People's Democracy

(Weekly Organ of the Communist Party of India (Marxist)


No. 36

September 06, 2009

Jaswant�s Book on Jinnah


Three Issues That Merit Discussion


Sitaram Yechury


APART from everything else, the RSS/BJP have ensured the booming sale of Jaswant Singh's 669 page book Jinnah, India -- Partition Independence (JIPI). There are three issues raised in the book that merit a discussion -- the two-nation theory, the role of Sardar Patel and if partition was supposed to be the solution for communal tensions in India, why does communalism continue to impose grievous harm even sixty years later today.


Before we come to discuss these issues it is necessary to note that the convulsions currently rocking the RSS constellation shows that the BJP  is in the grips of an irreconcilable  contradiction.  During the last two decades, while Advani's `rath yatra' brought aggressive  Hindutva to the fore mobilising  its hardcore support base, the experience of the thirteen-day Vajpayee government in 1996 made them realise that such support alone is not sufficient to capture power.  They needed allies and, thus, was born the NDA and the 1998-2004 Vajpayee government.  The need for allies, however, meant  putting  hardcore Hindutva agenda on the back burner.  This, in turn, made the RSS uncomfortable apart from  alienating its hardcore support base.  The BJP functions as the political arm of the RSS  and this  umbilical cord can never be severed. 


When Advani attempted  to broaden the BJP's appeal  by speaking favourably about Jinnah's secular credentials, the RSS, ensured that he remit  office as the BJP president.  Advani's presumption, expecting support from Indian Muslims on this count, is  itself outrageous.  In the first census after partition, 1951, India had 374 lakh Muslims while West Pakistan had 337 lakh Muslims.  More Muslims stayed back in India because this was their place of birth and this is where they chose to live and die a la Bahadur Shah Zafar's heart rending poetry from Rangoon jail.  It is simply preposterous to expect them to be enamoured  by Jinnah's two-nation theory that caused colossal human misery which left nearly 10 lakh  people dead,  nearly 150 lakh moving across borders, lakhs of families divided whose agonies continue to haunt us even today.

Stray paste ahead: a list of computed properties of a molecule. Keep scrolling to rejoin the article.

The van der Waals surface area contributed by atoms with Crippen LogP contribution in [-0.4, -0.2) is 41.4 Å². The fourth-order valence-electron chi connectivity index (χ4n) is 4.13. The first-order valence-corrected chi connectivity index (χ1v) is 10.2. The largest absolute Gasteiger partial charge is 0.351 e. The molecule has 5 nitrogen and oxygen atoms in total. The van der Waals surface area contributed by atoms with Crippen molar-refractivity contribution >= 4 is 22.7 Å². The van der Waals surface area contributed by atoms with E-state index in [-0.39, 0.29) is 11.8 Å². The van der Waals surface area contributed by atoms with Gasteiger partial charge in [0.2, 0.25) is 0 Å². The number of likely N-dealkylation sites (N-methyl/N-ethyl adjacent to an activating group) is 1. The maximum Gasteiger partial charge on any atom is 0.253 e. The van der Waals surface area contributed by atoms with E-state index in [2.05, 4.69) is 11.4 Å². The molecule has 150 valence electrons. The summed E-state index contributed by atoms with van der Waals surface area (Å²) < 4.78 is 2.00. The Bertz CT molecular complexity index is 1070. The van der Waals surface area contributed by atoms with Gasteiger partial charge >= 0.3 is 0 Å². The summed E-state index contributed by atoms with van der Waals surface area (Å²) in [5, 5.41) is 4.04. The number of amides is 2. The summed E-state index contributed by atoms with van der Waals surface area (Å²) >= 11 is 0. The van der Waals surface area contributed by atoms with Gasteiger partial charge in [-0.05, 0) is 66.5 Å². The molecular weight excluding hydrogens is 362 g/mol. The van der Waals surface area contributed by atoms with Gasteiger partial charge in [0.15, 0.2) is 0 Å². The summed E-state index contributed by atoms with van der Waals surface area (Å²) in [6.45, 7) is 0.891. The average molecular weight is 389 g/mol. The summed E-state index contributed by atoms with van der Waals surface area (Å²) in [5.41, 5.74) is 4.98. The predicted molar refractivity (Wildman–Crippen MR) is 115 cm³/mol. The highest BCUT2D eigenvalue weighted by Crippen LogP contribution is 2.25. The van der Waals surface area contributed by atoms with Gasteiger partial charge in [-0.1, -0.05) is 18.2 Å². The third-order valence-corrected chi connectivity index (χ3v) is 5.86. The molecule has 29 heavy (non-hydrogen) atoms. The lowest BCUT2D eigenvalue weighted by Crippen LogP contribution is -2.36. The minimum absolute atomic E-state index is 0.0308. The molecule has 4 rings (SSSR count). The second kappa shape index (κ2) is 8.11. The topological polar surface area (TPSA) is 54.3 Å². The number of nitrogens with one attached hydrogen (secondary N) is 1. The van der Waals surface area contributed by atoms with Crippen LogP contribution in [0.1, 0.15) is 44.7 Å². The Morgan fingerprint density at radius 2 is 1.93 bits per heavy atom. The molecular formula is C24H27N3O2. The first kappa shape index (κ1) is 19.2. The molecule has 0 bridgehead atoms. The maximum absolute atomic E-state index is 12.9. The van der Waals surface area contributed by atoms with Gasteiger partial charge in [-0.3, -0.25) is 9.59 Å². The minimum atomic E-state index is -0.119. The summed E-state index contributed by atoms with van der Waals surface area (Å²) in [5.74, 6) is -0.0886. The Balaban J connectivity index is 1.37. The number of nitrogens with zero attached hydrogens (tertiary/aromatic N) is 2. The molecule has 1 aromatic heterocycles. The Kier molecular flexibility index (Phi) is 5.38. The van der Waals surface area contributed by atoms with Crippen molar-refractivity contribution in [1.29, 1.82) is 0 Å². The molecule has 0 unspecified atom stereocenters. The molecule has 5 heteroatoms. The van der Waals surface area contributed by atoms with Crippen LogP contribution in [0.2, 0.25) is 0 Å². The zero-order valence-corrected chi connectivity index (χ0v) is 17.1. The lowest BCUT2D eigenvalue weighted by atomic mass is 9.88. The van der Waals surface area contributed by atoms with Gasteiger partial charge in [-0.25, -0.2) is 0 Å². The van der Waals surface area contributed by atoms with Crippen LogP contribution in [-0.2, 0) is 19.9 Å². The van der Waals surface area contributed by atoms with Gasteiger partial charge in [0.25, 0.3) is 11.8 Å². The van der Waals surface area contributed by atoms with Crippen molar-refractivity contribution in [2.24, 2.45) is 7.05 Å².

It is the unfolding of this irreconcilable  contradiction that repeatedly forces the RSS/BJP to resurrect Jinnah and the two-nation theory in order to consolidate  their `Hindu vote bank'. If portraying Jinnah in favourable light leads to expulsion because it goes against �the core ideology� of the RSS/BJP on the grounds of the two-nation theory, then what does BJP have to say about Savarkar, who, three full years before Jinnah's Muslim League  advanced the two-nation theory at Lahore in 1940, said in his 1937 presidential address to the Hindu Mahasabha, �India cannot be assumed today to be a unitarian and homogeneous nation, but on the contrary, there are two nations, in the main, the Hindus and the Muslims�. Later in 1943, Savarkar emphatically says, "I have no quarrel with Mr Jinnah's two nation theory. We Hindus are a nation by ourselves and it is a historical fact that Hindus and Muslims are two nations."  Jinnah after all was only carrying forward the �cherished mission� of Savarkar, whose portrait was so ceremoniously located in parliament by the Vajpayee government. 


In fact the entire ideological basis of the RSS rests on the foundations laid by Golwalkar in his "We or Our Nationhood Defined". It was chillingly argued here that India can only be a "Hindu rashtra" where those not subscribing to the Hindu fold will only live as `foreigners' at the mercy of the Hindus. This fascistic religious theocratic state is what the RSS continues to seek replacing the modern secular democratic republic of India.